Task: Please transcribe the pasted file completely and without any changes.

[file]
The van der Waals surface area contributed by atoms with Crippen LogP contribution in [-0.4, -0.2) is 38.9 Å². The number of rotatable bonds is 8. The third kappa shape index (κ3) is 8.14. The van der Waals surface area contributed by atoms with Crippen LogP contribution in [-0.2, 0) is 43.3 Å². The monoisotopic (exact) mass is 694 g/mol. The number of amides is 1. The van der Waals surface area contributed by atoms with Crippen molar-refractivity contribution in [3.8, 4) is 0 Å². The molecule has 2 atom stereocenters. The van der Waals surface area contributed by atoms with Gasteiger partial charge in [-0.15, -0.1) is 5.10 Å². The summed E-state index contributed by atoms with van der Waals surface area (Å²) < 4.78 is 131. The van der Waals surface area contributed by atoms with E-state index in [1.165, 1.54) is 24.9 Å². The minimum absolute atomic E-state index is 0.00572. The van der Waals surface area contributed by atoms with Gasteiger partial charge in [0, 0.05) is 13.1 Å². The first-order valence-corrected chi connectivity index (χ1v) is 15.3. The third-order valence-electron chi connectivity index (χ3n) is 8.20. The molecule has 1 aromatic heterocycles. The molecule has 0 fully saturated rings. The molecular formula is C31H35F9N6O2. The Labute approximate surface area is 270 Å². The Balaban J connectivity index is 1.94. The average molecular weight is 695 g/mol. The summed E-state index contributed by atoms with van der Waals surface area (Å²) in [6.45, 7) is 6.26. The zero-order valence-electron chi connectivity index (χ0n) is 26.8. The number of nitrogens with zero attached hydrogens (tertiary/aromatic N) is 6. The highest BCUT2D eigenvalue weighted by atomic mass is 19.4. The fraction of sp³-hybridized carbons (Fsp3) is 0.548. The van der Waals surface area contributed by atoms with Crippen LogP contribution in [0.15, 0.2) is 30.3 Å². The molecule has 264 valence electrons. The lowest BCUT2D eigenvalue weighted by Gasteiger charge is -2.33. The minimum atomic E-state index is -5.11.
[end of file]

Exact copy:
The van der Waals surface area contributed by atoms with Crippen LogP contribution in [-0.4, -0.2) is 38.9 Å². The number of rotatable bonds is 8. The third kappa shape index (κ3) is 8.14. The van der Waals surface area contributed by atoms with Crippen LogP contribution in [-0.2, 0) is 43.3 Å². The monoisotopic (exact) mass is 694 g/mol. The number of amides is 1. The van der Waals surface area contributed by atoms with Crippen molar-refractivity contribution in [3.8, 4) is 0 Å². The molecule has 2 atom stereocenters. The van der Waals surface area contributed by atoms with Gasteiger partial charge in [-0.15, -0.1) is 5.10 Å². The summed E-state index contributed by atoms with van der Waals surface area (Å²) < 4.78 is 131. The van der Waals surface area contributed by atoms with E-state index in [1.165, 1.54) is 24.9 Å². The minimum absolute atomic E-state index is 0.00572. The van der Waals surface area contributed by atoms with Gasteiger partial charge in [0, 0.05) is 13.1 Å². The first-order valence-corrected chi connectivity index (χ1v) is 15.3. The third-order valence-electron chi connectivity index (χ3n) is 8.20. The molecule has 1 aromatic heterocycles. The molecule has 0 fully saturated rings. The molecular formula is C31H35F9N6O2. The Labute approximate surface area is 270 Å². The Balaban J connectivity index is 1.94. The average molecular weight is 695 g/mol. The summed E-state index contributed by atoms with van der Waals surface area (Å²) in [6.45, 7) is 6.26. The zero-order valence-electron chi connectivity index (χ0n) is 26.8. The number of nitrogens with zero attached hydrogens (tertiary/aromatic N) is 6. The highest BCUT2D eigenvalue weighted by atomic mass is 19.4. The fraction of sp³-hybridized carbons (Fsp3) is 0.548. The van der Waals surface area contributed by atoms with Crippen LogP contribution in [0.15, 0.2) is 30.3 Å². The molecule has 264 valence electrons. The lowest BCUT2D eigenvalue weighted by Gasteiger charge is -2.33. The minimum atomic E-state index is -5.11.